Answer: We would like to take this occasion to ask you and our audience to avoid using derogatory terms in your questions. In the future, we will ignore questions written in such a style.
As to the core of your question, or, more precisely, questions, the war in Syria is not an ordinary “civil war” as many mainstream media outlets and Western diplomats tend to claim. The Syrian war is a complex conflict involving key regional and global players and a comprehensive political solution of this conflict would be possible only if all the sides that have a direct impact on the situation: the US, Iran, Turkey, Russia and the Syrian government, would have the political will to reach a kind of compromise. At some moments, it looked like Teheran, Ankara and Moscow had, at least formally, reached this kind of compromise in the framework of the Astana format talks and publicly declared their commitment to Syrian territorial integrity. Initially, the Astana format allowed a de-escalation to be achieved in the so-called Idlib zone and along the contact line between the Syrian Army and Turkish proxies in northern Aleppo. Nonetheless, contradictions remained regarding the future of Syria, the role of the Assad government in it and the level of Turkish influence in this future Syria. This predetermined the continuing Ankara support to radical groups in Idlib and the current escalation in the area.
Turkey, as any independent state, first of all pursues its own interests. We covered the Turkish strategy and stance on the situation in our September 2018 video «Turkish Strategy In Syria: Military Operations, Proxies And Idlib Issue». Since then, the Erdogan government has not changed its approach.
Iran is not going to accept US-Israeli demands to withdraw from the country. It is interested to keep in power the government that would allow it to continue using Syria as an important foothold in the region. Indeed Teheran is prepared to support the Syrian government in the economic, diplomatic and military fields.
Washington is not only rejecting the legitimacy of the Assad government, but is undertaking direct actions to undermine the country’s territorial integrity using both its own military forces and local proxies known as the Syrian Democratic Forces. It seeks to force Iran to withdraw from the country as well to empower the government that would secure US and Israeli interests in Syria. In the current situation, the creation of this kind of government for a united Syria seems unlikely. So, Washington’s goal is the destruction of Syrian sovereignty and territorial integrity.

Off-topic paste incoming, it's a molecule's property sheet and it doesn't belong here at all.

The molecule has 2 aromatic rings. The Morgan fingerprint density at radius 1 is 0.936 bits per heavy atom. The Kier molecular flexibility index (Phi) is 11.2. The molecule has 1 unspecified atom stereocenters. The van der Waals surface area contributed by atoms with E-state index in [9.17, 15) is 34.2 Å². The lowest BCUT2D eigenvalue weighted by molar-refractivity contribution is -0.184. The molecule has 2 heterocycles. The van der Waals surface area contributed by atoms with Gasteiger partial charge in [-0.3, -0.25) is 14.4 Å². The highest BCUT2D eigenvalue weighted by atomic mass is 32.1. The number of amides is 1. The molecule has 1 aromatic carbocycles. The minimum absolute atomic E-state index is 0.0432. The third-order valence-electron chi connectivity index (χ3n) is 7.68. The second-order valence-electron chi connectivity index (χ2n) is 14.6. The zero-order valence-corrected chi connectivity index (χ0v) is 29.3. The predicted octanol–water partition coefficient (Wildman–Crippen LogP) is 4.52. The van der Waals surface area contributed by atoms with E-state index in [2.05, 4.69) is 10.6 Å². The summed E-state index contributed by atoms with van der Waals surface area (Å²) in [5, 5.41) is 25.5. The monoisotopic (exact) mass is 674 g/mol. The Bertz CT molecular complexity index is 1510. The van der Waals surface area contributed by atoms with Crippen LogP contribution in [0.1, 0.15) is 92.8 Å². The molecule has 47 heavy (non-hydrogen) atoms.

At this very moment, Russia seems to be the only influential player that is ready to negotiate to find a political solution to settle the conflict if this solution would guarantee its diplomatic, military and economic interests in the region. Nonetheless, this readiness is not enough to change the situation fundamentally. Another factor is that the Russian leadership has its own experience of deals with the US and its allies. This experience tells that even if a deal is reached, the Euro-Atlantic establishment will always seek to avoid fulfilling their own part of the deal.
Taking into account the contradictions in the framework of the Astana format and the established situation in the region, it’s unlikely that the Assad government will get the chance to reestablish control over the entire Syrian territory in the near future.
In the coming months, the Idlib zone will remain the main hot point in Syria. At the same time, the Syrian Democratic Forces with direct support from the US will continue their efforts aimed at de-facto separation of the northwestern part of Syria from the Syrian state. There are few non-military options to turn back this process if the Kurds and Damascus reach no comprehensive political deal. Nonetheless, Washington has successfully blocked negotiations between Damascus and the Kurds through its influence on the Kurdish political leadership.
It should also be noted a theoretical military strike on US forces deployed near al-Tanf or in northwestern Syria would lead to the start of a hot regional war in the Middle East. Iran, Syria and Russia are not interested in this scenario.
The fourth question is from Michael Riley. Could you please do video on the weapons at the disposal or Iran. And the likely outcome of an armed conflict with the US?
Answer: In the coming months, we are planning to release a military analysis describing the military capabilities of Iran and its symmetric and asymmetric answers to the challenges and threats that it faces in the region. Special attention will be paid to the Islamic Revolutionary Guard Corps and their role in Iranian defense policy and the region. Nonetheless, we can provide no precise forecast when the video will be released. We want to recall that our capabilities to produce long documentaries have been hampered by our recent difficulties with the donation budget collection.
The fifth question is from Jean-luc Martel. Could you do a video on the recent Russian contaminated crude oil crises and it’s possible causes/effects?
Answer: We are going to release videos about the political, social and economic situation in Russia in the future. However, it is unlikely that this very topic will be covered anytime soon.
These are all the questions, which we received in May. On Patreon you will find a post where you can ask your questions for the June Q&A video.